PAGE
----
Some may argue that flavoured gins are attracting attention to the overall gin category, which can only be a benefit, although John Jeffrey, managing director of Provenance Marketing that looks after Edgerton Gin, disagrees: “Consumers don’t understand a gin must be juniper-forward, and the industry isn’t strict enough about it. We should tighten the definition a bit and make sure the labelling is clear; you don’t want to deceive people and pretend they are getting something they’re not.”

Are tighter regulations the answer?

It took the Gin and Vodka Association 10 years to define gin in EU legislation so updating the rules now will not be a quick or easy feat, but the notion does have support in the wider industry. “I would support the protection of juniper levels in gin,” says James Hayman, at Hayman Distillers. “The Scotch Whisky Association carefully monitors how Scotch whisky is made, and the CRT in Mexico looks after Tequila; it wouldn’t be a bad thing to have something like that for gin.”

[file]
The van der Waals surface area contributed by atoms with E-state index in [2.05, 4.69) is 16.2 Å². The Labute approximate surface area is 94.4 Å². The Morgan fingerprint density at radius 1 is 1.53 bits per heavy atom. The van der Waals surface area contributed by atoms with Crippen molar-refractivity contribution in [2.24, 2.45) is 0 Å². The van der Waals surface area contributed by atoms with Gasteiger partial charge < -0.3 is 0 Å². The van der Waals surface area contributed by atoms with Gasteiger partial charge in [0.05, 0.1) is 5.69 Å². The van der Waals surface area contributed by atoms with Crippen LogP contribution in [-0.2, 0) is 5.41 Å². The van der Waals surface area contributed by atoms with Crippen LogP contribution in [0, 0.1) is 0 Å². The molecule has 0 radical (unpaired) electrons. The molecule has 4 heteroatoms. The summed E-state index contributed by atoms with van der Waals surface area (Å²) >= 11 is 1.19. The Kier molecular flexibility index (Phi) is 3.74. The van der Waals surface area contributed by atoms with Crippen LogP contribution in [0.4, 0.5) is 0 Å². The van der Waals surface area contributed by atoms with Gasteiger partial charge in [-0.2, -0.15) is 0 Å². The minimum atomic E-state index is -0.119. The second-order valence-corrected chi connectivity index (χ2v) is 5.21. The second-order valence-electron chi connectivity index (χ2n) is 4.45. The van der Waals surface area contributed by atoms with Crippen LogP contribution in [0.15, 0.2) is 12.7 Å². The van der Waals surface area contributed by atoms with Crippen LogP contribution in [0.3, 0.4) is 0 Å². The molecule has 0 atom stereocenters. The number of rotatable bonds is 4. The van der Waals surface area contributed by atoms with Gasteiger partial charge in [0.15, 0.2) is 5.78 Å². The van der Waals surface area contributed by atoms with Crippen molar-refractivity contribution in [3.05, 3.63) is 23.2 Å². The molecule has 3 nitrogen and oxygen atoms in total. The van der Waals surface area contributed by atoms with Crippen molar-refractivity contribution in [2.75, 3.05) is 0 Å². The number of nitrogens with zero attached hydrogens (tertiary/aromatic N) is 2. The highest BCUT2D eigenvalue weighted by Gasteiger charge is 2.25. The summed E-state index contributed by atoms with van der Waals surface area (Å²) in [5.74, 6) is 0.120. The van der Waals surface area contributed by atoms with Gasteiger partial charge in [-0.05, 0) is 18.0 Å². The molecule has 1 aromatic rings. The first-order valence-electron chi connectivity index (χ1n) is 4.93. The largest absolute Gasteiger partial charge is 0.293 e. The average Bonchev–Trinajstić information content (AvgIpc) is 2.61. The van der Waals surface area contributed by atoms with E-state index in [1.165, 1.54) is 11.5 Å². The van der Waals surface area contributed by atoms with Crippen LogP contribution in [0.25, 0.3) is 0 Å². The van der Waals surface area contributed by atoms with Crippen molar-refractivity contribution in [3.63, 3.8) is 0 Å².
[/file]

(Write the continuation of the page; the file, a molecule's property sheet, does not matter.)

The danger of complacency is that if flavoured gin continues to grow as an unregulated sub-category, consumers’ perception of gin may become distorted.

“Spirits with a predominant taste of botanicals other than juniper should not be called gin,” states Jon Hillgren, master distiller for Sweden’s Hernö Gin. “It blurs the consumer’s definition of the spirit. EU regulations define flavoured vodka as a category, but there’s no similarity for flavoured gin, except for sloe gin.”